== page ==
- How did your parents treat your disability growing up? Did they expect the same out of you as your siblings, if you have any? How did they help you overcome thoughts or worries, if any, about limitations?
My parents in the beginning felt responsible for my condition of LGMD2A and, as a result, expectations were lower than say what they had for my 3 sisters. My mother helped me with my newly diagnosed disorder by introducing me to a motivational speaker, Dr. Wayne Dyer. Who I am today is a result of endless hours of listening to motivational tapes along with reading inspiring books. Thanks Mom.
- How did your condition impact your personal relationships through the years?
The most impact my condition has had on me was in dating. I always had to come up with some kind of lie as to why I moved the way I did. I made up stories like, “I was in a car accident. I had a football injury. I had surgery on my back.” The main reason for these stories was because I didn’t want the girl to reject me for something I had no control over.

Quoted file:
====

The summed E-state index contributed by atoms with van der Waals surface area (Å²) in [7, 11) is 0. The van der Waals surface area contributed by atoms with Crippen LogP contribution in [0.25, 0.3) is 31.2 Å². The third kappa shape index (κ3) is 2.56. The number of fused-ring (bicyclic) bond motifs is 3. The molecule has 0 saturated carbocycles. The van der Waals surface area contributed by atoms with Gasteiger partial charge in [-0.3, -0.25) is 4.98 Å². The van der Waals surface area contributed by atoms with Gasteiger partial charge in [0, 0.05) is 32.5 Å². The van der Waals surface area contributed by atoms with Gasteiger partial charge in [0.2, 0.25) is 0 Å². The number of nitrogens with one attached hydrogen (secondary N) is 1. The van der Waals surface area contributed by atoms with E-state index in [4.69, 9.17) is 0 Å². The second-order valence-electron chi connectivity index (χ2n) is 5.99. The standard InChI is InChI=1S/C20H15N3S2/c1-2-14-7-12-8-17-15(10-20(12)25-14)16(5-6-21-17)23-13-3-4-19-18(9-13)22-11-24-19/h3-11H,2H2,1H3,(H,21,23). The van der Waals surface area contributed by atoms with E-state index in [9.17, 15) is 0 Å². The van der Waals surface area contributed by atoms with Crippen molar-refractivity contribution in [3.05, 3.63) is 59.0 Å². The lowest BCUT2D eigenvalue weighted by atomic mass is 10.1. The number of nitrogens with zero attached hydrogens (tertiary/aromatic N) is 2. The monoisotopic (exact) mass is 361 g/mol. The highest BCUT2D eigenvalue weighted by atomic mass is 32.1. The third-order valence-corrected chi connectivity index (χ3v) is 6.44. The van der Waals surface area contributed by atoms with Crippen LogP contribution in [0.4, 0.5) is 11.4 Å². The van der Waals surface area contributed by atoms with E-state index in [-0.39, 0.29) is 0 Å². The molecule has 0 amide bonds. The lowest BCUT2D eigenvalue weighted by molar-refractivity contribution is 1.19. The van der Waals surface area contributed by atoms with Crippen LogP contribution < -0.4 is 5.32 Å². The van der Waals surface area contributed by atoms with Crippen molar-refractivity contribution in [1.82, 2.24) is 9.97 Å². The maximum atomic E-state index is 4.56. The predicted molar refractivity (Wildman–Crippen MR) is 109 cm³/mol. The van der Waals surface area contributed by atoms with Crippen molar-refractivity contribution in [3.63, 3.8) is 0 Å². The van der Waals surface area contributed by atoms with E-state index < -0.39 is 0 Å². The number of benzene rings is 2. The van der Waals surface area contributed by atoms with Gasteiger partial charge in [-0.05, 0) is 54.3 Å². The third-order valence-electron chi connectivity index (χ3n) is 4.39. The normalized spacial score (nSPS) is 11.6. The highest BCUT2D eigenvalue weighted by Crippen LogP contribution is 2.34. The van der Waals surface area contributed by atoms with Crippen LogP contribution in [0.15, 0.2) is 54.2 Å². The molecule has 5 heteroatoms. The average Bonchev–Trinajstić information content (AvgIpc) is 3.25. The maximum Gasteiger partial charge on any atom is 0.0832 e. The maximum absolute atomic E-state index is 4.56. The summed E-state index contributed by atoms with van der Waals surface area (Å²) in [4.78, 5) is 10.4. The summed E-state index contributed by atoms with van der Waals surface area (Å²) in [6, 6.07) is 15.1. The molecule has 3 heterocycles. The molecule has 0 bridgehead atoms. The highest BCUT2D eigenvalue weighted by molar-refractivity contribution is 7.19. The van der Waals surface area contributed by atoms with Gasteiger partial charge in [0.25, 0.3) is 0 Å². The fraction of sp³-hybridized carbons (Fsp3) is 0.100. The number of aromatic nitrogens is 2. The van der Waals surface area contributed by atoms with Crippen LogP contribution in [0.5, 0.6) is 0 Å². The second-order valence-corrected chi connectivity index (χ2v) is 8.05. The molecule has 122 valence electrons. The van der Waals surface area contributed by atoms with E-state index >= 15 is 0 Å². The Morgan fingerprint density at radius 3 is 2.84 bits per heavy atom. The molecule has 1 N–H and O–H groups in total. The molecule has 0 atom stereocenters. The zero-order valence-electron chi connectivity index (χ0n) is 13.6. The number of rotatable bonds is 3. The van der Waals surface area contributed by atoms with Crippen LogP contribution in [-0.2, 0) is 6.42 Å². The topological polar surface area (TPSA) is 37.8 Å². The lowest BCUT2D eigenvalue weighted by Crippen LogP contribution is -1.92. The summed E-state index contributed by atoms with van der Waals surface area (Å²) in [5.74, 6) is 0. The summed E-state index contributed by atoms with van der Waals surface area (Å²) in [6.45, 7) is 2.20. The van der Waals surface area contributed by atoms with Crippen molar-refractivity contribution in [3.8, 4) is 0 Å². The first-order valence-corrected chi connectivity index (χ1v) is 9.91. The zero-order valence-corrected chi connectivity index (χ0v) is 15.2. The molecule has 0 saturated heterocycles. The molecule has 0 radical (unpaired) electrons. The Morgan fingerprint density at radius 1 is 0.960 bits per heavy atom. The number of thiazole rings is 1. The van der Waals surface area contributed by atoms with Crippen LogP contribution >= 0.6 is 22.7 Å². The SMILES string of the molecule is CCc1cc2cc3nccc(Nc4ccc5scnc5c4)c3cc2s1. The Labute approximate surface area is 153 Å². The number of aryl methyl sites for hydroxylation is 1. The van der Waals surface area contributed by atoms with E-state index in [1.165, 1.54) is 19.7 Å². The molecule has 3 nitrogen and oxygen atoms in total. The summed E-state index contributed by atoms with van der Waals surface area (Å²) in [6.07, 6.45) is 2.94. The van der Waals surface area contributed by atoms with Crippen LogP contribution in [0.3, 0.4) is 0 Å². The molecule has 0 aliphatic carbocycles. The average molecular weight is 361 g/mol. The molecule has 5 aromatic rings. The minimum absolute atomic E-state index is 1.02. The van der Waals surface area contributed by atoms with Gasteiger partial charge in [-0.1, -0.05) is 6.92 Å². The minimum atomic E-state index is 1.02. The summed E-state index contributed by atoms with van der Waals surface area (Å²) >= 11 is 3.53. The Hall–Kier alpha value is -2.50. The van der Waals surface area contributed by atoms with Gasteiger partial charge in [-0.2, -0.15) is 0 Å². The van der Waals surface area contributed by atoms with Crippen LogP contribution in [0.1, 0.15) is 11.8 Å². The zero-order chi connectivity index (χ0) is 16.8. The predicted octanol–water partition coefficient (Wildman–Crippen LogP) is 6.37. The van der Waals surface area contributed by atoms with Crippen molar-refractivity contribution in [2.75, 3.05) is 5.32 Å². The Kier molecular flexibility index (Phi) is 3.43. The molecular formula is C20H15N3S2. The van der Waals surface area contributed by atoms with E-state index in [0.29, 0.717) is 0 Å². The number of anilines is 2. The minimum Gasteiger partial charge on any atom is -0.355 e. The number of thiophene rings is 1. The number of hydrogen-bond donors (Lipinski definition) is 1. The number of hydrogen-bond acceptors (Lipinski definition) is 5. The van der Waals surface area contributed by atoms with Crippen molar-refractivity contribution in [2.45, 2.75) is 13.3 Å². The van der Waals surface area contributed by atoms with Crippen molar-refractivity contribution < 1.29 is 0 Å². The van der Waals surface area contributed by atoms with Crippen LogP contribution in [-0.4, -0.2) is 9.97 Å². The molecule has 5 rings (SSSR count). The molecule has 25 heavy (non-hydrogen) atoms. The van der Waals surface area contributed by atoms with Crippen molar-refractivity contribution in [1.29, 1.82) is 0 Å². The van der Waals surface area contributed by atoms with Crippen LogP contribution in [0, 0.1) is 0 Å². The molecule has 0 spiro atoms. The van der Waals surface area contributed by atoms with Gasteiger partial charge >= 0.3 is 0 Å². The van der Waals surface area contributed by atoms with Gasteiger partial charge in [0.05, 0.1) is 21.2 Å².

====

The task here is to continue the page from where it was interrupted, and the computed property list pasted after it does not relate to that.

- Tell us a little bit about your non-profit organization.
In 2007, my family and I decided to start a non-profit organization to raise money for research along with awareness about LGMD2A. The motivation behind starting a non-profit organization came out of my unwillingness to just sit back and wait for a cure to come along. I wanted to have the feeling that I did something with my life while I was here and I wasn’t experiencing those feelings prior to 2007. My goal is to heal of LGMD2A and I plan on achieving this through fundraisers, speaking, and faith.
- Please share some of your interests/hobbies or occupation, if applicable.